Michelle Marcos Interview

I am delighted to be speaking with author Michelle Marcos today. Thanks for taking time to speak with me today Michelle!
I'm thrilled to be here! Thanks for the opportunity to visit.

To start, can you tell us a little bit about yourself?
I come from a large family-that is, I'm the fifth of six large children. We lived in Hialeah, Florida, which is a city of mostly Hispanic working-class folks. My mother was an office clerk, and my father worked at the same factory for 31 years. I can't remember a time when I wasn't fascinated with all things British; in fact, growing up, I sometimes used to fake an English accent with strangers just to see if I could convince them. After college, I became a middle school teacher (one of the "cool" ones), teaching English to children of other countries. My career took a strange trajectory after that-I worked at a detective agency, in the theatre, as a resume writer, at an environmental technology center, and for Habitat for Humanity. I credit my career path with contributing to my eccentricity. Now I write historical romance, and that's been the best job EVER.

Can you tell readers a little bit about your current release Secrets to Seducing a Scot?
Secrets to Seducing a Scot follows the story of socialite Serena Marsh, who writes a sizzling newspaper column that sets all of Regency London ablaze. Her father, who is an ambassador, is sent to Scotland to quell a rebellion, and Serena must leave the fashionable and cosmopolitan lifestyle she loves for the provincial and embattled Highlands. But when her life is threatened, her father hires fugitive hunter Malcolm Slayter to safeguard her well-being. Malcolm Slayter is a fearsome man, skilled in battle and criminal detection, and not beholden to any clan-and Serena wants nothing to do with the brutish and unsophisticated man. She bristles under the strictures Malcolm places upon her, and he is damnably unmoved by her sway. But it isn't long before Serena begins to appreciate his battle-honed body and his gruff Scottish ways, and she discovers that his constant presence in her life just isn't enough. Soon she wants to go beneath the scowl to somehow unclench the fist of the man who hides a brutal secret and a haunting past. Serena comes to learn that that there is no party in London quite as electrifying as a revolution in Scotland, and the only thing more intriguing than a man in a kilt…is a man out of one.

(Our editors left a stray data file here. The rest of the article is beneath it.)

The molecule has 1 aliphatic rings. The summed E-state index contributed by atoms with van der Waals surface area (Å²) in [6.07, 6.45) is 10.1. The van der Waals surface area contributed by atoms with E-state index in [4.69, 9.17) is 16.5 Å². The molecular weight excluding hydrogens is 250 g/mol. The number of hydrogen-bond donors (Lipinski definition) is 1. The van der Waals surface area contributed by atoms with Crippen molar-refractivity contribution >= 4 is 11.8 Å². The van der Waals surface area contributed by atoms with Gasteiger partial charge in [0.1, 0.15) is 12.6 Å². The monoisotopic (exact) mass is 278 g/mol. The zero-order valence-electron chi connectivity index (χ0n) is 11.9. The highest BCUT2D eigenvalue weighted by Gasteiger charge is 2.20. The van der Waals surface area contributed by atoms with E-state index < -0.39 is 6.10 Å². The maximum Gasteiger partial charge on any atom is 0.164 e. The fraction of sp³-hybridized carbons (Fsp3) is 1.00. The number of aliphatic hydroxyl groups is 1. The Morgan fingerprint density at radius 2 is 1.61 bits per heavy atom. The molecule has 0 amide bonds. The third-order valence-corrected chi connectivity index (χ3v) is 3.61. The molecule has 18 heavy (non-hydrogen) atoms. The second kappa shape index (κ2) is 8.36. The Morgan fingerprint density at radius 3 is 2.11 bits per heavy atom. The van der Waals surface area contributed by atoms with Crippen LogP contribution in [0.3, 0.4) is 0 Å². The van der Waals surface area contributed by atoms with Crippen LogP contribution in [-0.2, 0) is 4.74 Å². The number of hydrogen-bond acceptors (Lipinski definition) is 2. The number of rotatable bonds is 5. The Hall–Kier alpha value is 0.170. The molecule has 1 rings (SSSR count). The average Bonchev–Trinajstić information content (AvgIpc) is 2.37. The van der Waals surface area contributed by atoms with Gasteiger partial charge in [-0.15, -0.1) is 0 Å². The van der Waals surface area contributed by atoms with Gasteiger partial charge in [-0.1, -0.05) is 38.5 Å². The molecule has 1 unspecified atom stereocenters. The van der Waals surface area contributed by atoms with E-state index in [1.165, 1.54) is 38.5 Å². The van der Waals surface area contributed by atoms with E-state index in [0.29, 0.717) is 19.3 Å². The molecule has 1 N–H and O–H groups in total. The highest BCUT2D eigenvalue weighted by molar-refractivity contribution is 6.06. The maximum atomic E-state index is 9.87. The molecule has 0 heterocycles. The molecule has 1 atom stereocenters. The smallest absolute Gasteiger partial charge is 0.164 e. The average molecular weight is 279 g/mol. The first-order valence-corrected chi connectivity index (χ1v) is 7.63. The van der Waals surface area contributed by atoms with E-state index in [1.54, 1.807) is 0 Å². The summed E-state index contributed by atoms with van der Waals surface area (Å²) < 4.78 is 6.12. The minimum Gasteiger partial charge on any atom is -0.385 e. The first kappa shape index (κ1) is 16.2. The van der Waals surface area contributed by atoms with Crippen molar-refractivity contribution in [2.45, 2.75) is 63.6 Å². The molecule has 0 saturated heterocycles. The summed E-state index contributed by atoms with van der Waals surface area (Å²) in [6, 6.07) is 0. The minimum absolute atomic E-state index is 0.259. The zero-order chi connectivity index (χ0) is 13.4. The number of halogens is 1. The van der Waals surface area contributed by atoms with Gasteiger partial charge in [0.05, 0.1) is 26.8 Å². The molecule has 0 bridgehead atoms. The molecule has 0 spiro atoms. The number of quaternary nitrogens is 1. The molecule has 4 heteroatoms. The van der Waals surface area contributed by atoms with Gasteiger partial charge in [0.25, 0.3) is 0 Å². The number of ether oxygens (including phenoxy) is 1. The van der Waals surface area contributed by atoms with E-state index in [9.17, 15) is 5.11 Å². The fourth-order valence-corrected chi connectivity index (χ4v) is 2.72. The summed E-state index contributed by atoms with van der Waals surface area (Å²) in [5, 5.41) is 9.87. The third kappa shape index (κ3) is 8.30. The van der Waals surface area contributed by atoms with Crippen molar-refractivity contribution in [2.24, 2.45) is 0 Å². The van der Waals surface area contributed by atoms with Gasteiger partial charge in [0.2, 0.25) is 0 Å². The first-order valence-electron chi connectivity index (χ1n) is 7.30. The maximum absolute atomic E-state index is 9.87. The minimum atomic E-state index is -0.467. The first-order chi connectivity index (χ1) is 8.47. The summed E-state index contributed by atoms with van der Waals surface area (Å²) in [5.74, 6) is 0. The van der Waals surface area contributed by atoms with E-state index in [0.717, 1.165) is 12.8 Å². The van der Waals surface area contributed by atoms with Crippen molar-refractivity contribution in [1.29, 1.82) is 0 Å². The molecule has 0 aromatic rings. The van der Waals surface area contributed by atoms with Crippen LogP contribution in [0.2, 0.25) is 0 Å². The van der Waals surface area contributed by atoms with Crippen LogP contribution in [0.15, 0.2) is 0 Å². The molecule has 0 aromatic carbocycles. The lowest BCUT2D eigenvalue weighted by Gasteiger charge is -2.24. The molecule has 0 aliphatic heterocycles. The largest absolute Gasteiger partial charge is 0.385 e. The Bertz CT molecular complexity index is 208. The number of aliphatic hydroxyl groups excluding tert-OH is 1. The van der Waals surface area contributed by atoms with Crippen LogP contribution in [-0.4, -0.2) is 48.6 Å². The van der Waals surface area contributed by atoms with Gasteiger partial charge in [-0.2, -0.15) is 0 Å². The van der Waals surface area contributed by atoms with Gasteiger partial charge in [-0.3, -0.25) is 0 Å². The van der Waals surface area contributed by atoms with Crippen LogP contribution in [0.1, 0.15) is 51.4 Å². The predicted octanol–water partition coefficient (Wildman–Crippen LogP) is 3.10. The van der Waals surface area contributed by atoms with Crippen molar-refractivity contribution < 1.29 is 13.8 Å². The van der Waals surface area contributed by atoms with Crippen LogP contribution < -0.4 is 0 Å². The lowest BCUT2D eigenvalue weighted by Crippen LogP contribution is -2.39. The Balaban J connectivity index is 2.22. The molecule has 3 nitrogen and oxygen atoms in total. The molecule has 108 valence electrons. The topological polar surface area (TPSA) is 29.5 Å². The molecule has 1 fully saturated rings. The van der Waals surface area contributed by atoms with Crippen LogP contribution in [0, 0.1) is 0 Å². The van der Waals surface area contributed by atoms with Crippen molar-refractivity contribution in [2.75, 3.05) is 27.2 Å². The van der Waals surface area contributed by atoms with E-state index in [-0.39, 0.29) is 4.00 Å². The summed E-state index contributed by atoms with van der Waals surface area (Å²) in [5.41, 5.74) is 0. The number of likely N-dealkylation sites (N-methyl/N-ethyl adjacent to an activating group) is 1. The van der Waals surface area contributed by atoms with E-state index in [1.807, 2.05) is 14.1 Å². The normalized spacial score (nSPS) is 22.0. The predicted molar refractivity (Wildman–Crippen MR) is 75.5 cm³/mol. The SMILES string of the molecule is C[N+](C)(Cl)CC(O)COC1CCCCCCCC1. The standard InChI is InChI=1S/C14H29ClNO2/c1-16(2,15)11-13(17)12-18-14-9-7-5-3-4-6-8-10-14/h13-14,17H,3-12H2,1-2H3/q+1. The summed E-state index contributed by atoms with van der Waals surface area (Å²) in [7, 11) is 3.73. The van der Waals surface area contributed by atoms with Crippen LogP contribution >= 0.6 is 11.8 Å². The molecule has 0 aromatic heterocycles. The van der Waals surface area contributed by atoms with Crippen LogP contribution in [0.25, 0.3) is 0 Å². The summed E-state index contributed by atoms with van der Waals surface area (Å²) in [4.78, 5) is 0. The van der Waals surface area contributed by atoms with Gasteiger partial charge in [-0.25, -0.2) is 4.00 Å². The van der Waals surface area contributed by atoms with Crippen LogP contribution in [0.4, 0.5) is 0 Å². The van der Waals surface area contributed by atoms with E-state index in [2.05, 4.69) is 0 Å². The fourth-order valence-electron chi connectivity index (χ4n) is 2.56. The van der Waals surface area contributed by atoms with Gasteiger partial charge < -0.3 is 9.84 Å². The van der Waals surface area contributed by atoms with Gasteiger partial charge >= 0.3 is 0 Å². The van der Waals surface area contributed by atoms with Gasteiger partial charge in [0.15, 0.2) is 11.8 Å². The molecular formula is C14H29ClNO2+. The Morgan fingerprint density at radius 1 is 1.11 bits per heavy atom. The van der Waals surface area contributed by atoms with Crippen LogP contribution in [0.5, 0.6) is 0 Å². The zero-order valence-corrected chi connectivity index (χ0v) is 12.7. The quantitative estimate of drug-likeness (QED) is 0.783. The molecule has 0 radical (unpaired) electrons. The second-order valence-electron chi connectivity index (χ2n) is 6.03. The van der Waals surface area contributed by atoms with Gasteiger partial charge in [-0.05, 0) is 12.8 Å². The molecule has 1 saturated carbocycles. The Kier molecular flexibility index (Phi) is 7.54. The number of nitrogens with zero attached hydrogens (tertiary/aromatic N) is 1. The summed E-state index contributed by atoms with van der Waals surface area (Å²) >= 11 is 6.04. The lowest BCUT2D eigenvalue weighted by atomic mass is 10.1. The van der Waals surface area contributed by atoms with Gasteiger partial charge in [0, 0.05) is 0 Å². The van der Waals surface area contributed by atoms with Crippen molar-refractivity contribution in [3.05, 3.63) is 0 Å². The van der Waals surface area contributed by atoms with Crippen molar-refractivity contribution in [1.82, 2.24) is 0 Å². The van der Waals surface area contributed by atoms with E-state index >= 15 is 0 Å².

How long have you been writing?
When I was in the fourth grade, I wrote a poem that my teacher entered in the Dade County Youth Fair. "The Blue Horse" won first place. I suppose you could add "8-year-old poet" to my career path. :)

I started writing When A Lady Misbehaves my first year out of college, while I was working as a teacher. Back then, I was writing only for fun…it was just a hobby, and no one was ever going to read my story except me. But then I joined RWA and attended a couple of conferences, and it slowly dawned on me that I just might be able to get this story published. So I finished it and sent it out to agents. When I finally signed with one and sent her a revised manuscript, it took only about two months to sell it. So all in all, the road to publication took me sixteen years and two months.

What satisfies you about your writing?
I love the stories that I create. In fact, I wish it were possible for me to read my books instead of write them, so that I can indulge in them faster!

One of the greatest joys of writing is creating characters who are well-rounded-who have particular gifts and particular flaws-and watch them deal with their problems and obstacles. It's fun to watch my hero and heroine, in spite of their failings and poor choices, somehow fall in love. Even villains are heroes in their own minds, and they are equally driven to achieve their own dreams.

But I'm particularly drawn to inhabiting my characters' world with them, even though I'm only a silent witness. Have you ever walked into a haunted house at a fairground, or watched a really immersive movie, and you became willing to believe you really were in that situation? It's like that in writing…you just want to escape into that environment for a while.

Who has influenced you the most in terms of developing your personal writing?